NightwatchJuly 13, 2010
Yesterday was the last class in this term’s Tate Poetry class, led by Pascale Petit. I managed to get to the Tate Modern a little bit early for once and catch the Sophie Calle Exhibition, and then in class itself we worked in Francis Alys. Coming out of the Calle exhibition I was surprised by coming across Alys’s piece, Nightwatch, which I had seen on TV (Channel 4, I think), and which is still available on commissioning agency Artangel’s website and on Alys’s own website.
What surprised me was the display of the piece in several TV monitors arranged into a landscape rectangle shape. On TV (and in the weblink), the fox, Bandit, is constantly visible, constantly the focus of our attention. In the physical piece in the gallery, there are far more iterations of the gallery empty of the fox. He does not progress sequentially from one monitor to the one next to it, but appears and disappears in different monitors almost randomly. There were several children (and parents) in front of the monitors, and the sheer delight of spotting the fox was visible on their faces, and the excited pointing and cries of “There he is!”
It made me think about the order in which art is constructed, the importance of the narrative versus the imagistic sense. It also reminded me of the serendipity of historical research – we start looking in a broad area in which we expect to find answers to our research question and then hone in piece by piece, often discovering something quite different from our expectations.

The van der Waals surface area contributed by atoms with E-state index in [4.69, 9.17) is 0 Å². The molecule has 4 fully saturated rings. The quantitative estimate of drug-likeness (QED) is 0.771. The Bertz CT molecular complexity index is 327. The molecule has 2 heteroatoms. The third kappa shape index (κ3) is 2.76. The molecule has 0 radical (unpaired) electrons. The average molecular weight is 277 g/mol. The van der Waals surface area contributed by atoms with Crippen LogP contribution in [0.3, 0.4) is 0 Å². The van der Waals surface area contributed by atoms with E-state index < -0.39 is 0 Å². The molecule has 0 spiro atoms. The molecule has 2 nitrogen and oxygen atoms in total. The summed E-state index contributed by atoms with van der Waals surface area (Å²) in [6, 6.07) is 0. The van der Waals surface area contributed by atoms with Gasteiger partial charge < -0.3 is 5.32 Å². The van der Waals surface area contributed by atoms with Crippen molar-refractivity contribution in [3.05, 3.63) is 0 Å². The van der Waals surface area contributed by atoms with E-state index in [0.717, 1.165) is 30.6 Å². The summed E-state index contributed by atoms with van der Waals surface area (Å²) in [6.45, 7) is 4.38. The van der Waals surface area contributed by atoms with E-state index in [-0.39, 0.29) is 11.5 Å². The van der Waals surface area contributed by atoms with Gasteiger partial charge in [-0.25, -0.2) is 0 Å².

As a student I always started writing essays so late at night there wasn’t much hope of finishing them properly. They began in a leisurely way but became more telescoped as they went on until they read like sketches with connective tissue left out. And they didn’t end, but came to an edge, which they simply fell off.
At the time I thought I’d been defeated by circumstances and that if I’d had more time I would have produced well rounded pieces of work. Now I’m not so sure. By now I’ve learned that there are those who find a deep fascination in incompleteness and will go to enormous lengths to undermine easy sensations of wholeness. In many realms of art and thought Modernism put bombs under certainties and rejoiced in the fragmented confusion that resulted. Picasso, Schoenberg, Wittgenstein and Joyce seemed to some observers to achieve little else. Artists like Duchamp went even further, at least conceptually; he proclaimed The Large Glass ‘definitively unfinished.’
As Paul Valery said, ‘A poem is never finished, only abandoned.’ With the clock to deadlines ticking, perhaps essays and research projects have the same tendency towards the partially resolved?